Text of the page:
A detailed comparison of catalytic properties of two different ruthenium-based catalysts in the reaction of homogeneous hydrogenation of acetophenone was performed. Additionally, methods of synthesis of both catalysts were tested and optimized in order to achieve the best possible quality and purity of the final catalysts. NMR analysis was used to analyze and identify the composition of ruthenium compounds and gas chromatography was used to analyze the conversion rate of hydrogenation reactions. It was determined that RuCl2(PPh3)3 obtained with a modified method described by Shaw’s group (Shawet al., 2007) had the best catalytic properties in the reaction performed under conditions described in Liang Wang’s publication (Wang et al., 2014). It was also determined that for concentration ratio of substrate to RuCl2(PPh3)3 amounting to 250:1 the conversion rate was much higher than that of the reaction performed with a double dose of the catalyst. Results of experiments also show that samples of the post-reaction solution should be analyzed right after the reaction, because even if they are stored in low temperature the amount of product can change up to 3–5% compared to the base sample and this change is not predictable. These findings have significant implications for further research of the reaction of homogeneous transfer hydrogenation of ketones. With the right catalysts and methods of their synthesis other parameters of this reaction can be optimized. The most important one is a change of solvent from isopropyl alcohol to a less toxic substance like water. This may increase the value of the reaction in green chemistry and chemical industry.
The authors show how to strengthen the educational power of the museum. Emphasize the historical and contextual variability of the main functions performed by museum, indicate that the location of the museum in the community of the city and broaden the scope of its activities to different communities. Characterized by contemporary models of museum education, along with the arguments for taming the different models of learning both by visitors and museum’s staff. & e article presents two practices, which, in the opinion of the authors are conducive to learning in/and by the museum.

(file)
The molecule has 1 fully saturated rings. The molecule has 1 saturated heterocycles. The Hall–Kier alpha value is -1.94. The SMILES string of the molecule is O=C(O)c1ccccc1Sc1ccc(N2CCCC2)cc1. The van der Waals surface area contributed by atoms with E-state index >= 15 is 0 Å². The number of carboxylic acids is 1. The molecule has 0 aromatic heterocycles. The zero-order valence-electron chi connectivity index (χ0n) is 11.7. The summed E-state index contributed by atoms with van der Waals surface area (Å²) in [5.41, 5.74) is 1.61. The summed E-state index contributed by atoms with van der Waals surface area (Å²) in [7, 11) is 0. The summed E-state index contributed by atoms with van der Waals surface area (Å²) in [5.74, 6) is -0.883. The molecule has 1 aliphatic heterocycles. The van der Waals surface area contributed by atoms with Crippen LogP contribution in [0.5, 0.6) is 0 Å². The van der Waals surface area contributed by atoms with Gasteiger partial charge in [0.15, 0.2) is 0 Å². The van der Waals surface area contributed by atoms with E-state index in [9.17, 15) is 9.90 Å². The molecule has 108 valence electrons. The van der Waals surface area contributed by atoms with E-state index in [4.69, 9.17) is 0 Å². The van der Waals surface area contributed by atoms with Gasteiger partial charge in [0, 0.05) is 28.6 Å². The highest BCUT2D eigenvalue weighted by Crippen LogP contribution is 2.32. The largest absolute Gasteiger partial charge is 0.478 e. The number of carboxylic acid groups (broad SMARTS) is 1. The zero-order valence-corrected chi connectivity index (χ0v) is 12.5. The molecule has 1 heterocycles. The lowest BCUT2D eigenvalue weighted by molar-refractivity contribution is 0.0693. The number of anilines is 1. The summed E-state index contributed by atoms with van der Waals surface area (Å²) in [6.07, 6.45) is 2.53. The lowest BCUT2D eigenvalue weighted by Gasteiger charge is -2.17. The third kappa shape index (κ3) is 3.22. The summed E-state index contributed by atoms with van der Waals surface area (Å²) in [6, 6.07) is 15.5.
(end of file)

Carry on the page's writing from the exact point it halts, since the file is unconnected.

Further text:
There are many industrial environments which are exposed to a high-level noise. It is necessary to protect people from the noise. Most of the time, the consumer requires a miniature version of a noise canceller to satisfy the internal working place requirements. Very important thing is to select the most appropriate personal hearing protection device, for example an earplug. It should guarantee high passive noise attenuation and allow for secondary sound generation in case of active control. In many cases the noise is nonstationary. For instance, some of the noisy devices are switched on and off, speed of some rotors or fans changes, etc. To avoid any severe transient acoustic effects due to potential convergence problems of adaptive systems, a fixed-parameter approach to control is appreciated. If the noise were stationary, it would be possible to design an optimal control filter minimising variance of the signal being the effect of the acoustic noise and the secondary sound interference. Because of noise nonstationarity for most applications, the idea of generalised disturbance defined by a frequency window of different types has been developed by the authors and announced in previous publications. The aim of this paper is to apply such an approach to different earplugs and verify its noise reduction properties. Simulation experiments are conducted based on real world measurements performed using the G. R. A. S. artificial head equipped with an artificial mechanical ear, and the noise recorded in a power plant.
Steel arch-rectangular support has a wide range of applications in Polish coal mines due to its asymmetrical shape. The frame has an arched outline on one side of the side wall, while on the opposite side it is rectangular. As a result, the support is ideal for securing set up room and recovery room. It can also be successfully used to secure three-way intersections of underground workings. To a large extent, however, the importance of these advantages is diminished by relatively low load-bearing parameters, resulting from a partially straight canopy, as well as the asymmetrical distribution of the load acting on the support in underground conditions. In order to ensure the proper and optimal operation of such frames, in addition to the standard requirements for roof supports, additional conditions must be met. The basic requirement is to support the end of the canopy on the corner of the excavation. This article presents examples of arch-rectangular supports, their applications as well as laboratory tests and strength analysis of the frames and its elements. These tests allowed the requirements regarding the construction of the frame, the selection of the support and the conditions of building in the excavation to be specified.